Wednesday, March 11, 2009

Redshirt does not mean red flag

Husker fans have heard the word “culture” used quite a bit. There was Bill Callahan “flipping” the culture in his tenure as head coach from 2004-2007. Since Bo Pelini came aboard as Nebraska’s head coach, the word “culture” takes on a far different meaning.

Such as valuing the walk-on program. Such as mixing with the masses of the fan base. Such as scraping the “NFL mentality” that while I enjoy on one level, just does not work at college level. Especially at Nebraska. Such as fielding teams that outwork the opposition. Most of all, such as redshirting and developing incoming athletes.

Defense is Pelini’s forte and while Nebraska rising from 112th overall in 2007 to 55th a year ago was a welcome site, it’s no where near where Pelini aspires. Pelini said as much about Nebraska’s 9-4 finish in 2008. Again, it’s a good start under the new regime but not where the program ultimately needs to be. With the Huskers being talent deficient in some areas (i.e., linebacker), some fans wondered why Pelini did not burn redshirts and put talented freshmen on the field.

The reason? It’s about the process of developing them the right way. If you start a talent-limited but experienced senior over a potentially talented but inexperienced freshman, that suggests that the coach is here for the long haul. Pelini redshirted virtually his entire 2008 recruiting class and is likely to follow that trend for the 2009 class and as long as he is in charge of the Husker program.

Most people have wondered if true-freshman-to-be quarterback Cody Green suddenly has a shot at becoming the starting signal-caller since Patrick Witt left the program. The feeling here is that the job belongs to Zac Lee, with whom Witt was supposed to compete for the starting job. The feeling is also that the only way Green’s redshirt gets lifted is if Lee or redshirt freshman Kody Spano gets hurt.

Anyhow, back to this whole “culture” thing and how it pertains to redshirting freshmen. The current NCAA rules state that an eligible athlete has five years to complete four seasons. Therefore, student-athletes may practice for a team but not play in a game for one season, not counting against his or her four seasons of eligibility. This is known as a redshirt. Fans don’t see their contributions in that they do not happen on gameday but the redshirt season is a valuable year in a system in that it provides shelter against some of the harsh realities of jumping to a new level of football.

You see, some highly-touted high school studs make their college choices in the recruiting process based on early playing time. Some coaches promise it or tell the youngster he has a fair chance to compete for playing time. Others will demand an automatic redshirt. Pelini might not redshirt 100 percent of his recruits as freshmen but it’s going to be rare when he does not.

Pelini redshirted 50 scholarship players (including walkons) last season. As mentioned earlier, the Huskers were already thin at linebacker entering 2008. So thin they converted running back Cody Glenn to linebacker. Glenn, who earned the starting weakside linebacker job, was suspended late in the season and starting linebacker Phillip Dillard was limited the last half of the season with an ankle injury. Pelini still resisted the temptation of burning redshirts on talented players like Sean Fisher, Will Compton and Alonzo Whaley.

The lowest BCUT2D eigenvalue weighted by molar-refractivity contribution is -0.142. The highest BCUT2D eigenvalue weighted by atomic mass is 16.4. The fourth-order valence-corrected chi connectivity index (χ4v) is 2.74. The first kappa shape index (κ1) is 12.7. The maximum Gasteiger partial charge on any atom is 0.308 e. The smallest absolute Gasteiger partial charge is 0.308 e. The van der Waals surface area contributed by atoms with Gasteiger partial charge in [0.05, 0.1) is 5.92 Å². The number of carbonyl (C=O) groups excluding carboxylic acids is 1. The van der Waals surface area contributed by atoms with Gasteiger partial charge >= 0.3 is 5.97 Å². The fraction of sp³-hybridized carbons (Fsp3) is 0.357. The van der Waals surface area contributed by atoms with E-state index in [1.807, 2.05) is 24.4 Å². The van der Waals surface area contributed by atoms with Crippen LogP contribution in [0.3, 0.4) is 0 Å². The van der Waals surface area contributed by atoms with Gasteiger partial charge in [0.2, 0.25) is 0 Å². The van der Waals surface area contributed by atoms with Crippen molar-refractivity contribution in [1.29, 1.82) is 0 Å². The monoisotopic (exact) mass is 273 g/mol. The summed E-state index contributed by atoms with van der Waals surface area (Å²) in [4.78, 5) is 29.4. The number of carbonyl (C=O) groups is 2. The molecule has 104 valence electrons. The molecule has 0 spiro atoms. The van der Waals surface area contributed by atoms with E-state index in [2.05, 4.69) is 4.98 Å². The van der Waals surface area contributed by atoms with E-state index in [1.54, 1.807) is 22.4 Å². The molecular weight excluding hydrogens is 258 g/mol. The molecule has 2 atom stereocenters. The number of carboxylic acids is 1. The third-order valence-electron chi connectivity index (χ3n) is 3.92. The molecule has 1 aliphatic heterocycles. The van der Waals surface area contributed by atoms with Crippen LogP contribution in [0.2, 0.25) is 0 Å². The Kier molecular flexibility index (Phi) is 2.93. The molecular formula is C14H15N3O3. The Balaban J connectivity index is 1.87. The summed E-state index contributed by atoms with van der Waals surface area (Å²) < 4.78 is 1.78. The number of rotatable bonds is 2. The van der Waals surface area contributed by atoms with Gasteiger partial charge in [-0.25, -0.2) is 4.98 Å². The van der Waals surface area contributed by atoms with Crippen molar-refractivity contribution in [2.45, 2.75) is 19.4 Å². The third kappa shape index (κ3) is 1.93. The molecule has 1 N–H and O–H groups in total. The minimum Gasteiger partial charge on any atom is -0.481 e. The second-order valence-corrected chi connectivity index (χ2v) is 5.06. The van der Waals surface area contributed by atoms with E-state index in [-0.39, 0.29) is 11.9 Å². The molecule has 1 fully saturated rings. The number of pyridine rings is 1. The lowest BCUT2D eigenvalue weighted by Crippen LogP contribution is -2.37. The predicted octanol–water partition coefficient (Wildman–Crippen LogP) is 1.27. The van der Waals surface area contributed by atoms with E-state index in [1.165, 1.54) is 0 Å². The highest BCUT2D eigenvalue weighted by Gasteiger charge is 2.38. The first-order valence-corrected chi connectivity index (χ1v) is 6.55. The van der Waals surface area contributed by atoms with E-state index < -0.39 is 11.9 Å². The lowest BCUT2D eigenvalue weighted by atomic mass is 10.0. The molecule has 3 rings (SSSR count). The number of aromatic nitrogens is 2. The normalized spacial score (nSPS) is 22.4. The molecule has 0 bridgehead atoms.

There are numerous reasons to redshirt freshmen. For starters, the college game moves a hell of a lot faster than high school, which means decisions have to be made faster. Therefore, the extra season working against starters in practice is a benefit.

Also, highly touted high school studs were often the stars of their team and their league. They were exponentially better than their high school peers. In college, everyone is at least as good if not better. That extra year of conditioning will give the youngster a better chance to handle the rigors of a 12-14 game college schedule.

The verbiage of a playbook (especially on offense) is also far greater in college than in high school as is the intricacy of reading the opposition. Some of that pressure can be alleviated during a redshirt season.

Then there is the whole matter of adjusting from high school to college away from the field. For some of these youngsters, it’s their first time away from home. All of the sudden cooking, cleaning, doing laundry and partying are a juggling act. Throw that in with trying to balance academics with athletics.

Pelini understands that the temptation to put the best talent on the field is tough to overcome. The development of a successful program, however, is not about talent alone but it is about the development of an overall player and his maturity to handle the pressures and demands of being a great college football player.

You sense the roster is being better managed under Pelini than Callahan and one of the biggest indications was beating a Clemson team that was obviously faster, more athletic than our team.

I am of the opinion that the star system only matters in high school and freshman year. I will take a three star senior with four years of good coaching over a five-star freshman that demands early playing time with huge expectations and not much else any day.

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